By Contributing Author
Advertisers of sustainable solutions must target the Latino population if they expect to have the maximum impact.
Those are the findings of a recent study by Presidio Graduate School alumna, now Senior Strategist for Saatchi & Saatchi S, Nayelli Gonzalez.
“Companies that are not speaking to Latinos with their sustainability messaging are not speaking to the fastest-growing demographic in the nation – and this means that their messages are not being heard by an increasingly relevant consumer market,” states the executive summary of the paper, The Myth of the Sleeping Giant: Why Latinos are the fastest growing segment the sustainability industry has (n)ever seen.
Gonzalez says the study, published by Saatchi and Saatchi S, was born from an observation that Latinos may not assume the labels generally associated with sustainability movements but their actions suggest they are fully engaged with the practices.
Coming from a family that emigrated from Mexico, Gonzalez says she has always been tuned into demographics.
“When I graduated from Presidio into the sustainability community at large I noticed a lack of diversity not only in the people involved but in the way a lot of companies are viewing their target audiences,” she says.
“There really isn’t a multicultural perspective. It’s important for the sustainability movement to reach out to as many communities as possible because in the end we are all in this together and it’s important to involve everyone in building a more sustainable planet.”
Gonzalez poked around, hoping to discover an opportunity for a case study. What she found was some research work around other forms of sustainability but nothing around environmental sustainability and the Latino demographic.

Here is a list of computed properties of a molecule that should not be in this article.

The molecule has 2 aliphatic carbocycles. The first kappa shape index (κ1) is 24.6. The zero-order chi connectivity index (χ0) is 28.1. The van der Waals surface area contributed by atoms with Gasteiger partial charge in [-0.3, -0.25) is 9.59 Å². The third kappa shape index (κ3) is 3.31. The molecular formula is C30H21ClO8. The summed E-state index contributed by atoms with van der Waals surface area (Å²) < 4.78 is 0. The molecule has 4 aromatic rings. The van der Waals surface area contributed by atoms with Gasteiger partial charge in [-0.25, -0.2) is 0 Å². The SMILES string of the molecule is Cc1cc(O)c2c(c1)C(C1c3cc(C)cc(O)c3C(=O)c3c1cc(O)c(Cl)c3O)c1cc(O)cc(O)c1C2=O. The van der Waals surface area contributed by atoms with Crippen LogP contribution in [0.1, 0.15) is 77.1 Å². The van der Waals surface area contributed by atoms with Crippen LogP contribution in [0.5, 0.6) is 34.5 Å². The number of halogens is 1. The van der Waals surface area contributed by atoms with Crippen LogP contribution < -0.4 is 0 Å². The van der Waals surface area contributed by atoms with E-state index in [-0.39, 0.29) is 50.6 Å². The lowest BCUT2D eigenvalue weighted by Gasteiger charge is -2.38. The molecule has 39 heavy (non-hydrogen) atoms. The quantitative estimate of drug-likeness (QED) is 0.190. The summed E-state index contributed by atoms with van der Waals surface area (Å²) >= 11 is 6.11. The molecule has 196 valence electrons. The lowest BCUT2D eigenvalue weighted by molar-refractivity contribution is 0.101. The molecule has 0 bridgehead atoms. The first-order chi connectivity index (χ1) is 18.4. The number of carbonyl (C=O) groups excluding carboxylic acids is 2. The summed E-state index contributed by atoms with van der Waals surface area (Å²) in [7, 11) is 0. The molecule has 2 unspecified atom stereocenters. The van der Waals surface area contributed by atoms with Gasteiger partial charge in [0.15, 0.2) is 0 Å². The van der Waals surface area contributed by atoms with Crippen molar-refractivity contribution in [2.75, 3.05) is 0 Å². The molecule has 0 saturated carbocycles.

“That created a question mark in my mind,” she says, a question mark that led to the white paper.
“What the outside world sees is sometimes different than what goes on behind closed doors – and that is certainly the case when it comes to Latinos’ relationship with the environment,” the report states.
Aiming to provoke conversation among business, marketing, advertising, and environmental communities, Gonzalez launches a myth-busting appeal. Foremost, the myth that Latino’s aren’t environmentalists is simply not accurate. Latinos not only have a “cultural understanding” of the environment that stems in part from their country of origin, and in part from their need to combat negative urban health dangers, but they have almost an innate “respect for nature.”
Then there’s the myth that Latinos don’t want to “buy green” but that is rebuked by statistics that show otherwise.
Lastly, the idea that Spanish-language ads are the only way to reach Latinos is equally misguided, especially in the age of the Internet.
When asked about the viability of teasing out one segment of society from the complex fabric that certainly makes up the reality, Gonzalez said it was clear to her that there was a block in terms of engaging the Latino population in environmental sustainability initiatives.
“This paper obviously focuses on Latinos in the U.S.,” she says, adding that the cultural climate has also put a focus on the Latino demographic. She says the goal, though, is to ensure no demographic is left out of the sustainability movement.
“I think it’s really about ‘if we’re all part of this because we want to live in a more sustainable world, we need to make sure we are providing a seat at the table to everyone.’”